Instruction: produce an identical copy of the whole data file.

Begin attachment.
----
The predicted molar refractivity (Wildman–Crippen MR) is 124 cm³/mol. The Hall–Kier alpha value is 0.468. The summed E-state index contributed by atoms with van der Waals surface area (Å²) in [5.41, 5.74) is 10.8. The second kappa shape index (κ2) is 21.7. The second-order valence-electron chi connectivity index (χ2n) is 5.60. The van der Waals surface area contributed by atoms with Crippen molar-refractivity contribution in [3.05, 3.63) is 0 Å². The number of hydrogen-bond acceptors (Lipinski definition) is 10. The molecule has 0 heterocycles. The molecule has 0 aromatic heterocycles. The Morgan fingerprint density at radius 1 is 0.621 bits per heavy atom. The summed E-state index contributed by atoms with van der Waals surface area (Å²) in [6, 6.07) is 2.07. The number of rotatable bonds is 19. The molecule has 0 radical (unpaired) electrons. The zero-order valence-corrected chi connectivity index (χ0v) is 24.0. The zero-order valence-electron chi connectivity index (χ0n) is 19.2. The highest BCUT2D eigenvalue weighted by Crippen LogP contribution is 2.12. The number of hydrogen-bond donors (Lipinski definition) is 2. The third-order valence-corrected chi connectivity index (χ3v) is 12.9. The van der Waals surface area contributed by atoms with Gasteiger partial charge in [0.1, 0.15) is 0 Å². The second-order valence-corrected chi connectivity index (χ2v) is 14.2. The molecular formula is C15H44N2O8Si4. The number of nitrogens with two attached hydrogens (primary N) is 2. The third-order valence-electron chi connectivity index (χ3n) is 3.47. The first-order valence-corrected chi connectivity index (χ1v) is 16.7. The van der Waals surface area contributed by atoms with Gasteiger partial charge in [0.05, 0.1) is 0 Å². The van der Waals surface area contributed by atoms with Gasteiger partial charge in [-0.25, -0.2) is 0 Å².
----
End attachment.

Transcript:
The predicted molar refractivity (Wildman–Crippen MR) is 124 cm³/mol. The Hall–Kier alpha value is 0.468. The summed E-state index contributed by atoms with van der Waals surface area (Å²) in [5.41, 5.74) is 10.8. The second kappa shape index (κ2) is 21.7. The second-order valence-electron chi connectivity index (χ2n) is 5.60. The van der Waals surface area contributed by atoms with Crippen molar-refractivity contribution in [3.05, 3.63) is 0 Å². The number of hydrogen-bond acceptors (Lipinski definition) is 10. The molecule has 0 heterocycles. The molecule has 0 aromatic heterocycles. The Morgan fingerprint density at radius 1 is 0.621 bits per heavy atom. The summed E-state index contributed by atoms with van der Waals surface area (Å²) in [6, 6.07) is 2.07. The number of rotatable bonds is 19. The molecule has 0 radical (unpaired) electrons. The zero-order valence-corrected chi connectivity index (χ0v) is 24.0. The zero-order valence-electron chi connectivity index (χ0n) is 19.2. The highest BCUT2D eigenvalue weighted by Crippen LogP contribution is 2.12. The number of hydrogen-bond donors (Lipinski definition) is 2. The third-order valence-corrected chi connectivity index (χ3v) is 12.9. The van der Waals surface area contributed by atoms with Gasteiger partial charge in [0.1, 0.15) is 0 Å². The second-order valence-corrected chi connectivity index (χ2v) is 14.2. The molecular formula is C15H44N2O8Si4. The number of nitrogens with two attached hydrogens (primary N) is 2. The third-order valence-electron chi connectivity index (χ3n) is 3.47. The first-order valence-corrected chi connectivity index (χ1v) is 16.7. The van der Waals surface area contributed by atoms with Gasteiger partial charge in [0.05, 0.1) is 0 Å². The van der Waals surface area contributed by atoms with Gasteiger partial charge in [-0.25, -0.2) is 0 Å².